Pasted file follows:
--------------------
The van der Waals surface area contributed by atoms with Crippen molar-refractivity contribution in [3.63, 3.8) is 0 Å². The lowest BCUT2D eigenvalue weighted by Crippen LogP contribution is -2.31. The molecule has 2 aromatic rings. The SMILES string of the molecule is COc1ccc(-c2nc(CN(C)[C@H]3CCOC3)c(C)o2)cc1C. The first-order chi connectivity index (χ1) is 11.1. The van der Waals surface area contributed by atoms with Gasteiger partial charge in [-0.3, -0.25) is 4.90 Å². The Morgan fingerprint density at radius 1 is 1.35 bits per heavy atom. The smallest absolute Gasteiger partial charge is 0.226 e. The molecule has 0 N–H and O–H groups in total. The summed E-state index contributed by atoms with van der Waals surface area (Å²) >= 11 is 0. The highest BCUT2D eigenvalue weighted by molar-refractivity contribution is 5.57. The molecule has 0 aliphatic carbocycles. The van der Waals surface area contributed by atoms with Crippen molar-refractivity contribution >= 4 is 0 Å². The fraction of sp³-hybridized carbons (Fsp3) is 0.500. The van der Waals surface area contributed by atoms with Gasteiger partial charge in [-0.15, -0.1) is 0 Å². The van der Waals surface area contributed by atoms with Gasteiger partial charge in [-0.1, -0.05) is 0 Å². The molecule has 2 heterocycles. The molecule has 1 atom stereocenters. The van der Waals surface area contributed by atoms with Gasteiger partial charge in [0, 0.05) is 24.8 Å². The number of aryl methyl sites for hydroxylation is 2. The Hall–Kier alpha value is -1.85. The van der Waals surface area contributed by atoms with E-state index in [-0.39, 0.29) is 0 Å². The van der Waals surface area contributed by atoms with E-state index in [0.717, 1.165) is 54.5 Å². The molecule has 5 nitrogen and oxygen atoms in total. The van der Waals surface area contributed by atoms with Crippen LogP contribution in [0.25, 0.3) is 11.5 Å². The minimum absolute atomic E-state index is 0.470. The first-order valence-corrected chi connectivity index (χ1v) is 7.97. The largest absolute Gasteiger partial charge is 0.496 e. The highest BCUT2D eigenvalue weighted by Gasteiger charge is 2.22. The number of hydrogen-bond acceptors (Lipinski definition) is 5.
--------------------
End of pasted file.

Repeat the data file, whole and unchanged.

The van der Waals surface area contributed by atoms with Crippen molar-refractivity contribution in [3.63, 3.8) is 0 Å². The lowest BCUT2D eigenvalue weighted by Crippen LogP contribution is -2.31. The molecule has 2 aromatic rings. The SMILES string of the molecule is COc1ccc(-c2nc(CN(C)[C@H]3CCOC3)c(C)o2)cc1C. The first-order chi connectivity index (χ1) is 11.1. The van der Waals surface area contributed by atoms with Gasteiger partial charge in [-0.3, -0.25) is 4.90 Å². The Morgan fingerprint density at radius 1 is 1.35 bits per heavy atom. The smallest absolute Gasteiger partial charge is 0.226 e. The molecule has 0 N–H and O–H groups in total. The summed E-state index contributed by atoms with van der Waals surface area (Å²) >= 11 is 0. The highest BCUT2D eigenvalue weighted by molar-refractivity contribution is 5.57. The molecule has 0 aliphatic carbocycles. The van der Waals surface area contributed by atoms with Crippen molar-refractivity contribution >= 4 is 0 Å². The fraction of sp³-hybridized carbons (Fsp3) is 0.500. The van der Waals surface area contributed by atoms with Gasteiger partial charge in [-0.15, -0.1) is 0 Å². The van der Waals surface area contributed by atoms with Gasteiger partial charge in [-0.1, -0.05) is 0 Å². The molecule has 2 heterocycles. The molecule has 1 atom stereocenters. The van der Waals surface area contributed by atoms with Gasteiger partial charge in [0, 0.05) is 24.8 Å². The number of aryl methyl sites for hydroxylation is 2. The Hall–Kier alpha value is -1.85. The van der Waals surface area contributed by atoms with E-state index in [-0.39, 0.29) is 0 Å². The van der Waals surface area contributed by atoms with E-state index in [0.717, 1.165) is 54.5 Å². The molecule has 5 nitrogen and oxygen atoms in total. The van der Waals surface area contributed by atoms with Crippen LogP contribution in [0.25, 0.3) is 11.5 Å². The minimum absolute atomic E-state index is 0.470. The first-order valence-corrected chi connectivity index (χ1v) is 7.97. The largest absolute Gasteiger partial charge is 0.496 e. The highest BCUT2D eigenvalue weighted by Gasteiger charge is 2.22. The number of hydrogen-bond acceptors (Lipinski definition) is 5.